Coaching and Staircases!

Coaching and Staircases

Author: gary churton
Categories: Coaching

Coaching and Staircases

Coaching and staircases!

What has coaching got to do with staircases? It might seem an improbable connection so let me explain. A friend of mine recently told me that she was tired of making bad choices – she said it was like continually falling down the same staircase. This set me to thinking about how we make decisions, and how our thinking can fall into patterns, which lead to unhelpful behaviours. So, let’s see if coaching can shed a little light onto ‘staircase’ behaviour, and show us a more productive way forward!

As a rule, we believe that we make decisions based on information, and perhaps on experience. ‘Big ticket’ decisions, such as those involving a job offer, a relationship, or an investment, attract our awareness and become conscious. However we make lot of our decisions without being aware of them. The experience that we bring to bear on such decisions can be unhelpful when it comes to choosing a good way forward. Some of the most influential factors can be messages we have received from other people some of which go right back to childhood. It may mean that we are cautious when boldness is required or reckless when we need to pause and reflect. While these influences remain at an unconscious level we will have difficulty recognising whether they are helpful.

One of the most powerful aspects of good coaching is being offered a different perspective that can awaken us to what is influencing our decision making. This is achieved by a coach asking sensitive questions that throw light onto our thought processes. I recently coached someone who was at a decision point in his career; he had a number of options, all of which seemed to have risks as well as benefits, and was struggling to choose a path. I noticed that he referred to the advice he had been given by various people all of whose opinions he valued. This seemed to be making things more difficult rather than helping him to decide.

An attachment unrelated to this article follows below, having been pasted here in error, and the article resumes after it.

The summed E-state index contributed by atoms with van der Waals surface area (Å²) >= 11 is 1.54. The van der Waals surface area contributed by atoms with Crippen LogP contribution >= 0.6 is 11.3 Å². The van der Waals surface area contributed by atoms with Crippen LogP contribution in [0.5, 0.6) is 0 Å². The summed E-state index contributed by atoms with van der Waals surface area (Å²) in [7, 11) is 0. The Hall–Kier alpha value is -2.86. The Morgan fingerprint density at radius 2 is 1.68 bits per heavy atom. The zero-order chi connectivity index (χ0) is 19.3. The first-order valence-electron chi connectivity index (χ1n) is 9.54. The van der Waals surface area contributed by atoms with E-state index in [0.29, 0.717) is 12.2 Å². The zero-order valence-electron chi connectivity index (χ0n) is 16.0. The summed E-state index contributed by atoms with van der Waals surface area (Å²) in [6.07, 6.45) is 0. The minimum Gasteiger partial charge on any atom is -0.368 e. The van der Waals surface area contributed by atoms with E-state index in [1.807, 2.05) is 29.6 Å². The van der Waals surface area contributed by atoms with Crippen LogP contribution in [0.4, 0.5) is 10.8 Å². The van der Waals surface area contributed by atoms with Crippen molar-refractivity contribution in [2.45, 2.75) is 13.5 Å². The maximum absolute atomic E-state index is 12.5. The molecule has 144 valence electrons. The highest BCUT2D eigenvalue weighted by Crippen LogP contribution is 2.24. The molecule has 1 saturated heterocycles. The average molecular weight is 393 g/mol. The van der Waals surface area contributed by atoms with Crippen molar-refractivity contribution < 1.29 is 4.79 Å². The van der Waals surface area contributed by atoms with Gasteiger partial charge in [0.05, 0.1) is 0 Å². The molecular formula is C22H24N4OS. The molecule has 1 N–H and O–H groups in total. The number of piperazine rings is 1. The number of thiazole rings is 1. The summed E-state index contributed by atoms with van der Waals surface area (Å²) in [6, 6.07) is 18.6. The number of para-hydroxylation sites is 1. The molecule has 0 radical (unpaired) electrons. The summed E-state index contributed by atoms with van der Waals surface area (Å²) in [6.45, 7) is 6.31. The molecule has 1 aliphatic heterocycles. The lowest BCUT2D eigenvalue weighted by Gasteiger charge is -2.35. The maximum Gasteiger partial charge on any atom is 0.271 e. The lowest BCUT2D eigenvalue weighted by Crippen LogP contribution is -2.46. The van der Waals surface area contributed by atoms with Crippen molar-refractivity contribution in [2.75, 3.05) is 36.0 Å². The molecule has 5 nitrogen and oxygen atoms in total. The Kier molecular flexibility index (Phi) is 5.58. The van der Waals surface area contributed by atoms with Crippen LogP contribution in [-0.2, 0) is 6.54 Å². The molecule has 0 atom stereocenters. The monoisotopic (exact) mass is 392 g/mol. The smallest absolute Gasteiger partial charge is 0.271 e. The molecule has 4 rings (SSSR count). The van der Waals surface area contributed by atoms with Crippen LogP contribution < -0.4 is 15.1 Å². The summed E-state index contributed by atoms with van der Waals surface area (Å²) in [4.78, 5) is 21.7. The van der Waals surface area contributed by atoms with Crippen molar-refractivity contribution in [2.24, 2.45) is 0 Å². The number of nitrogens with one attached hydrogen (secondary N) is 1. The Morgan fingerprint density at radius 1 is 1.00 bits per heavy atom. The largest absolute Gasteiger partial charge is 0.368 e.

In order to support the coachee in making his best decision, I reflected to him that there appeared to be a number of voices operating, and asked him which was the most important. His frank answer was ‘I don’t know Shirley,’ and I invited him to consider this question, explaining that I did not need him to give me an answer. By the next session, the question had become irrelevant, because the coachee had developed his thinking, to the extent that he knew exactly what he was going to do. He fed back to me that, by beginning to wonder about which voice was the most important, he had discovered that the absent voice -his own- was the one that mattered most in making a decision that was right for him.

We all have opportunities to become more conscious about our decision making; by stepping back and applying some cool analysis to our situation, we may be able to avoid those ‘staircase’ moments. Coaching can be a tool to support us in expanding our view, as summed up in one of my favourite sayings, “a good coaching question offers an irresistible opportunity to think”. 

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